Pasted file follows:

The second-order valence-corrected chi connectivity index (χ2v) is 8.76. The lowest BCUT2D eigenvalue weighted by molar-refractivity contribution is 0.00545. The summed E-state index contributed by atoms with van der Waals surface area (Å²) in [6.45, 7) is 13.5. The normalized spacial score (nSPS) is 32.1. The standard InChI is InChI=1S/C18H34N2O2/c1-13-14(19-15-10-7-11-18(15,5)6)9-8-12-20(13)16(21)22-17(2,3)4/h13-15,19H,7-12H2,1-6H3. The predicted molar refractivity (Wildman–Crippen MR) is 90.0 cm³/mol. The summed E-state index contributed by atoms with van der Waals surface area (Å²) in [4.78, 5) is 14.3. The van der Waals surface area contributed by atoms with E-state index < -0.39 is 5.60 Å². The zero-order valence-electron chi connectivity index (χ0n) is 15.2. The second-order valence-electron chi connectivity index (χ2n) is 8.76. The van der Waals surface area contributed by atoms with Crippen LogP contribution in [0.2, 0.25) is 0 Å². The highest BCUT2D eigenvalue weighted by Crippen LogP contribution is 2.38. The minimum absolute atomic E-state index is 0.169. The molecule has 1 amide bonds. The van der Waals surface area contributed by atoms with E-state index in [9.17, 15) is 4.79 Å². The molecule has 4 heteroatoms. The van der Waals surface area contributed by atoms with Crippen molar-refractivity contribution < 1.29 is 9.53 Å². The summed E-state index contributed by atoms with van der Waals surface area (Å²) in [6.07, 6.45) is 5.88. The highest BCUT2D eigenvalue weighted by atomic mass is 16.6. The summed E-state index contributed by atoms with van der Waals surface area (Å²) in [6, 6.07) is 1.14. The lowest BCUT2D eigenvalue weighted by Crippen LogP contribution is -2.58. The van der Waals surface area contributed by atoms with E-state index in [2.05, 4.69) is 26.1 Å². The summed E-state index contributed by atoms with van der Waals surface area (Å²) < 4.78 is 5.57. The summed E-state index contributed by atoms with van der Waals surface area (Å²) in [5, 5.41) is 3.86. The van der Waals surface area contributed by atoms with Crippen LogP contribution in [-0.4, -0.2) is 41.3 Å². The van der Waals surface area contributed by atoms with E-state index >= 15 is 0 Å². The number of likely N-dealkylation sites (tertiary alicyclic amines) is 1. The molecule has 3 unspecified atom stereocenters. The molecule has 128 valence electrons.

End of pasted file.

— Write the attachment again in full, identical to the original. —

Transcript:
The second-order valence-corrected chi connectivity index (χ2v) is 8.76. The lowest BCUT2D eigenvalue weighted by molar-refractivity contribution is 0.00545. The summed E-state index contributed by atoms with van der Waals surface area (Å²) in [6.45, 7) is 13.5. The normalized spacial score (nSPS) is 32.1. The standard InChI is InChI=1S/C18H34N2O2/c1-13-14(19-15-10-7-11-18(15,5)6)9-8-12-20(13)16(21)22-17(2,3)4/h13-15,19H,7-12H2,1-6H3. The predicted molar refractivity (Wildman–Crippen MR) is 90.0 cm³/mol. The summed E-state index contributed by atoms with van der Waals surface area (Å²) in [4.78, 5) is 14.3. The van der Waals surface area contributed by atoms with E-state index < -0.39 is 5.60 Å². The zero-order valence-electron chi connectivity index (χ0n) is 15.2. The second-order valence-electron chi connectivity index (χ2n) is 8.76. The van der Waals surface area contributed by atoms with Crippen LogP contribution in [0.2, 0.25) is 0 Å². The highest BCUT2D eigenvalue weighted by Crippen LogP contribution is 2.38. The minimum absolute atomic E-state index is 0.169. The molecule has 1 amide bonds. The van der Waals surface area contributed by atoms with E-state index in [9.17, 15) is 4.79 Å². The molecule has 4 heteroatoms. The van der Waals surface area contributed by atoms with Crippen molar-refractivity contribution < 1.29 is 9.53 Å². The summed E-state index contributed by atoms with van der Waals surface area (Å²) in [6.07, 6.45) is 5.88. The highest BCUT2D eigenvalue weighted by atomic mass is 16.6. The summed E-state index contributed by atoms with van der Waals surface area (Å²) in [6, 6.07) is 1.14. The lowest BCUT2D eigenvalue weighted by Crippen LogP contribution is -2.58. The van der Waals surface area contributed by atoms with E-state index in [2.05, 4.69) is 26.1 Å². The summed E-state index contributed by atoms with van der Waals surface area (Å²) < 4.78 is 5.57. The summed E-state index contributed by atoms with van der Waals surface area (Å²) in [5, 5.41) is 3.86. The van der Waals surface area contributed by atoms with Crippen LogP contribution in [-0.4, -0.2) is 41.3 Å². The van der Waals surface area contributed by atoms with E-state index >= 15 is 0 Å². The number of likely N-dealkylation sites (tertiary alicyclic amines) is 1. The molecule has 3 unspecified atom stereocenters. The molecule has 128 valence electrons.